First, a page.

Russian judges examine Nevada's court system

A group of Russian judges studying Nevada's judicial system say they are impressed with the respect for individual rights.

"What still doesn't exist in our system is the respect of rights," said judge Nickolay Zhurba. "What we are seeing in this country is the accessibility of the justice system. And respect for people's rights is the basis for relations between the state and the individual."

Judge Zoya Aman added that the American and Russian judicial systems are very different but that examining how the U.S. courts work and how judges deal with various issues has been helpful.

The state Supreme Court was the last stop for the group, brought to Nevada as part of the Library of Congress Open World Russian Leadership program.

Krissy Van Winkle of the Northern Nevada International Center said the group has examined every level of court in Nevada from municipal courts to the Supreme Court and U.S. District Court. They also toured facilities, including the Washoe County Detention Center in Reno.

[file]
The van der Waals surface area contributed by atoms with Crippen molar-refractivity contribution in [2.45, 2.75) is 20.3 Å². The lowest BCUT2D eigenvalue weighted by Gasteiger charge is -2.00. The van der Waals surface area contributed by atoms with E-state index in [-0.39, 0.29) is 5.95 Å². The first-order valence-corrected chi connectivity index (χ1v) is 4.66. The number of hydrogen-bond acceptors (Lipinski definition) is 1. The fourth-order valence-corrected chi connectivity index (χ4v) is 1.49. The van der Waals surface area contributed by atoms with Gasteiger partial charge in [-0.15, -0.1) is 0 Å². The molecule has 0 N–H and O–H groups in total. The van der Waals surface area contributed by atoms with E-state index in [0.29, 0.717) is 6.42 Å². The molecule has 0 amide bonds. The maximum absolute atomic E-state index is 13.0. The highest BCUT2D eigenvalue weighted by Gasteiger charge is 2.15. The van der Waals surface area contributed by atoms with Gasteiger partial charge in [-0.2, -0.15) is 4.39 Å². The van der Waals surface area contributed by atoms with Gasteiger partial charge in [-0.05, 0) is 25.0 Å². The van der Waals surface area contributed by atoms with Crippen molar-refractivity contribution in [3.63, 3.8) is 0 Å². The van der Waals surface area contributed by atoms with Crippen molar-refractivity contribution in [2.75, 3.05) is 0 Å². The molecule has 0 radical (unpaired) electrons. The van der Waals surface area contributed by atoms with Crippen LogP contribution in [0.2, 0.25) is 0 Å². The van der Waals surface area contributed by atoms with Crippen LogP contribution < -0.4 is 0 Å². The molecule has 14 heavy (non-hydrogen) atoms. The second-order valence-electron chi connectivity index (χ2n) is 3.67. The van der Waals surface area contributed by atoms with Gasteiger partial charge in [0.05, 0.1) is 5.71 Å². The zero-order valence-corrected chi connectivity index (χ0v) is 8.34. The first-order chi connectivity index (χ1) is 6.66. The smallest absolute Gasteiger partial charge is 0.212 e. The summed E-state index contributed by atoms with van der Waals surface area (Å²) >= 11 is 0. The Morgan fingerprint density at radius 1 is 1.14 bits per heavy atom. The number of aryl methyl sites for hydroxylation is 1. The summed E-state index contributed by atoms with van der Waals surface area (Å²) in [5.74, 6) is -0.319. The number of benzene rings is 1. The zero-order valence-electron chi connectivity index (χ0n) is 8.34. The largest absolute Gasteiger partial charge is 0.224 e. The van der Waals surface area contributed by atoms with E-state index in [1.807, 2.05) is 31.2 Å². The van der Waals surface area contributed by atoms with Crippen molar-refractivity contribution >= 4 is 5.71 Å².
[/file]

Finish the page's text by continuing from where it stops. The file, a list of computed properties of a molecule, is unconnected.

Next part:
Dmitriy Seleznev, a facilitator with the group, said the judges seemed particularly interested in the workings of the jury system. He said juries are relatively new to Russian courts.

Judge Ivan Korzhov said there were numerous things the group learned during their tour they hope to apply after returning home.

"We think this system functions very successfully," he said. "We will be able to use the information we obtain in this country to improve our work."

Judge Tatyana Orlova said for her that includes court management procedures.

Judge Aleksandr Kovalchuk said all the information is valuable to them as the Russian judicial system continues to change. He said it was important to visit Nevada to see how the judges here live and work.

The international center is a nonprofit organization which helps facilitate exchanges between Nevada and other countries as well as providing for the needs of international visitors sponsored by both government and private groups.


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